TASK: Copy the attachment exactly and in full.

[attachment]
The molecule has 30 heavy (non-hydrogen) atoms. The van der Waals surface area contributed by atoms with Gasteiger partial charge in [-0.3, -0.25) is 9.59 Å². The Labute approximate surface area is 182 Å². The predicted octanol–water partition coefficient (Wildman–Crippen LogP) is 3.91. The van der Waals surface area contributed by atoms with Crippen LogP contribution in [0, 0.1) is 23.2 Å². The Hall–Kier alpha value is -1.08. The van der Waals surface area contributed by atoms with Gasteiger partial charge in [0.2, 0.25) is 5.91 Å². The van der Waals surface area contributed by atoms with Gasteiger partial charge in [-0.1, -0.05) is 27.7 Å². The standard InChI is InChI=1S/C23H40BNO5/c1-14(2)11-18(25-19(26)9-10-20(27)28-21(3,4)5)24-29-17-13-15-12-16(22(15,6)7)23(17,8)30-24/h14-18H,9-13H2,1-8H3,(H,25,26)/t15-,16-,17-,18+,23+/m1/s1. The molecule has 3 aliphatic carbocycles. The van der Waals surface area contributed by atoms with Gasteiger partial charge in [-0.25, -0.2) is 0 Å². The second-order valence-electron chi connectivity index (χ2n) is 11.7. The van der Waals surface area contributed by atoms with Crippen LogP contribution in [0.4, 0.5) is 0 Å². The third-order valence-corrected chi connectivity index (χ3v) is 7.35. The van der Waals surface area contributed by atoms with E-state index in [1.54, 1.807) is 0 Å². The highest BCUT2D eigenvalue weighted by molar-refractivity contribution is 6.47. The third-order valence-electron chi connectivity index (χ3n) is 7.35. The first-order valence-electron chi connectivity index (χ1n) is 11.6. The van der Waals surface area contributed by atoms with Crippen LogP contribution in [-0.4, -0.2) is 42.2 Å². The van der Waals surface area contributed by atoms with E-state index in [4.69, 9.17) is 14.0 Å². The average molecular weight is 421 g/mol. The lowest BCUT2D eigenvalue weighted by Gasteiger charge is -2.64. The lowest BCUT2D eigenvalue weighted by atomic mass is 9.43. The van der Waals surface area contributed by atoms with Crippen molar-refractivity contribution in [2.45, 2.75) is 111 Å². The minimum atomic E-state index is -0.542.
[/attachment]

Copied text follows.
The molecule has 30 heavy (non-hydrogen) atoms. The van der Waals surface area contributed by atoms with Gasteiger partial charge in [-0.3, -0.25) is 9.59 Å². The Labute approximate surface area is 182 Å². The predicted octanol–water partition coefficient (Wildman–Crippen LogP) is 3.91. The van der Waals surface area contributed by atoms with Crippen LogP contribution in [0, 0.1) is 23.2 Å². The Hall–Kier alpha value is -1.08. The van der Waals surface area contributed by atoms with Gasteiger partial charge in [0.2, 0.25) is 5.91 Å². The van der Waals surface area contributed by atoms with Gasteiger partial charge in [-0.1, -0.05) is 27.7 Å². The standard InChI is InChI=1S/C23H40BNO5/c1-14(2)11-18(25-19(26)9-10-20(27)28-21(3,4)5)24-29-17-13-15-12-16(22(15,6)7)23(17,8)30-24/h14-18H,9-13H2,1-8H3,(H,25,26)/t15-,16-,17-,18+,23+/m1/s1. The molecule has 3 aliphatic carbocycles. The van der Waals surface area contributed by atoms with Gasteiger partial charge in [-0.25, -0.2) is 0 Å². The second-order valence-electron chi connectivity index (χ2n) is 11.7. The van der Waals surface area contributed by atoms with Crippen LogP contribution in [0.4, 0.5) is 0 Å². The third-order valence-corrected chi connectivity index (χ3v) is 7.35. The van der Waals surface area contributed by atoms with E-state index in [1.54, 1.807) is 0 Å². The highest BCUT2D eigenvalue weighted by molar-refractivity contribution is 6.47. The third-order valence-electron chi connectivity index (χ3n) is 7.35. The first-order valence-electron chi connectivity index (χ1n) is 11.6. The van der Waals surface area contributed by atoms with Crippen LogP contribution in [-0.4, -0.2) is 42.2 Å². The van der Waals surface area contributed by atoms with E-state index in [4.69, 9.17) is 14.0 Å². The average molecular weight is 421 g/mol. The lowest BCUT2D eigenvalue weighted by Gasteiger charge is -2.64. The lowest BCUT2D eigenvalue weighted by atomic mass is 9.43. The van der Waals surface area contributed by atoms with Crippen molar-refractivity contribution in [2.45, 2.75) is 111 Å². The minimum atomic E-state index is -0.542.